present use by dropping out of memory much that he once knew; 
in the history of a personal life multitudes of experiences are 
thus forgotten, and the self, even when it remembers earlier phases 
of its experience, may lose the power to enter into and sympathize 
with them. This lack of iimer completeness and consistency 
appears especially in the moral sphere where a struggle goes on 
between a higher and a lower self, or, in Pauline phrase, between 
the spiritual and the natural man. This conflict is never crowned 
by the full and final victory which is presupposed by a perfect 
ethical self-determination. Hence under mimdane conditions the 
human self never attains to inner harmony, and never perfectly 
unifies the content of its experience; personality remains an ideal 
only partially realized. This is what we should expect when we 
remember that the finite self does not contain within itself the con- 
ditions of its own existence. For this reason we cannot suppose 
that personality in man is more than an imperfect analogy or defect- 
ive copy of personality in God. The limitations to which we are 
subject cannot have a counterpart in the Divine Nature, and this 
is the reason why some prefer to speak of God as supra-personal. 
There need be no objection to the word, as long as the elements of 
ethical and spiritual value connoted by personality are conserved 
in the conception of the Deity. 

The crucial question is: With what modifications can we take 
the category of personality known in our experience and apply it to 
God ? The theistic conception is that of a Being who is groimd of 


all that exists, but is only limited in so far as he limits himself. 
God, therefore, cannot be confronted, as man is, with an independ- 
ent not-self which is the condition of the development of his self- 
consciousness. But is self-consciousness conceivable on these 
terms? Here let us bear in mind that even in man an original 
self-experience was the presupposition of the evolution of self- 
consciousness. And though the process of development was medi- 
ated by the not-self, yet this dependence constituted a limitation. 
The more a man is conditioned by external facts and impressions,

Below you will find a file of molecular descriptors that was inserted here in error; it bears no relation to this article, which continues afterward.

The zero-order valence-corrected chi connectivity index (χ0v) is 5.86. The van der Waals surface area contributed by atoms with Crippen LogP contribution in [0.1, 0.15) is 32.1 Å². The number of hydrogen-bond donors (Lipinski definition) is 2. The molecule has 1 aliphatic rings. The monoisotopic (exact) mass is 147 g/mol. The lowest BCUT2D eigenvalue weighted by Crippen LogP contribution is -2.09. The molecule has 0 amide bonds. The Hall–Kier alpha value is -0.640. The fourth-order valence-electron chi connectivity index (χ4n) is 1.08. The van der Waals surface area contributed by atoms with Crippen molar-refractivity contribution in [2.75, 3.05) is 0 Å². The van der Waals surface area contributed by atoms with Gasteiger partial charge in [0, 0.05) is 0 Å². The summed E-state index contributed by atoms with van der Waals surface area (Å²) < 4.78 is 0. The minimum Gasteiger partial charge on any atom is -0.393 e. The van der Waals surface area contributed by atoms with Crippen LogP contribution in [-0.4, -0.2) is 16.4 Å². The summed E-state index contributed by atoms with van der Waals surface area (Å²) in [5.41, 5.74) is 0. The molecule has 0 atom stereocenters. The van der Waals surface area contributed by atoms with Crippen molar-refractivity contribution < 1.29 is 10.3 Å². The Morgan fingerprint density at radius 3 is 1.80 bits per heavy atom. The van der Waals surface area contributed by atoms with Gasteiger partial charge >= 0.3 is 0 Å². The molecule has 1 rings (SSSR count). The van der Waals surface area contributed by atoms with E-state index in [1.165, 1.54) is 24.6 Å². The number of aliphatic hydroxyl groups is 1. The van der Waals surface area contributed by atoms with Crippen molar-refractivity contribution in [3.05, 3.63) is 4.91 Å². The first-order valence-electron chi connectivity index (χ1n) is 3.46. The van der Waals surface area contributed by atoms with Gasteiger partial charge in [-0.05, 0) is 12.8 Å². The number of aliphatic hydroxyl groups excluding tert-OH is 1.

the weaker is his personaUty. The growth of personaUty in man 
takes the form of a development toward internal completeness, 
imity, and self-determination. The ideal that man strives after, 
then, in the temporal process of experience must be an eternally 
complete reaUty in God. A difficulty would no doubt still remain 
if we suppose that God is a pure unity from which every element of 
difference and change is excluded. But this is not a possible con- 
ception. The difference involved in self-consciousness falls within 
the divine nature; it is given in the distinction between the divine 
self and its changing states. The contrast between the divine and 
the human ego would he in the fact that the divine consciousness is 
continuous and complete in itself, while that of man is broken and 
dependent on conditions outside itself. The divine self-consciousness 
would be a perfect self-consciousness, since it is entirely self- 
contained and self-conditioned, and perfectly unifies its own experi- 
ence. For the element of dependence on what lies beyond the self, 
present in the case of man, falls away in the case of God. 

Yet there is more in {personality than pure self-consciousness. 
As we saw in the instance of man, it was the practical relations of 
social Hfe, the interaction of wills in a social system, which developed 
and gave content to the idea of a person. The concrete conception 
of personaUty implies action; and when we think of God as personal 
we think of him as an active and ethical Will who is groimd of 
both the world of existences and the reahn of values. The static 
idea of God, the idea of a Being resting in the eternal contempla- 
tion of himself, is more in harmony with deism than with a genuine 
theism. To the theist God is essentially active and creative, the 
living and ever-present ground of the universe which he sustains. 


We entangle ourselves in intolerable contradictions if we suppose 
that God rested in the contemplation of himself for an indefinite 
time, and then, suddenly quickened to activity, brought the world 
and finite spirits into being by an arbitrary act of will. It is 
impossible to conceive an explanation of this abrupt outbreak 
of creative activity at a particular point in time; for, if the creation 
of the world meant the realization of a good, then we must suppose 
that prior to the creative act God was content with a defect of 
good. The difficulty here is partly due to the fact that we imagine 
our concept of time, gradually elaborated on the basis of mundane 
experience, existed prior to the experience out of which it was 
developed. Augustine, following Plato, sought to obviate this 
perplexity by saying that God brought time into being along with 
the world: non in tempore sed cum tempore finxit Deus mundum.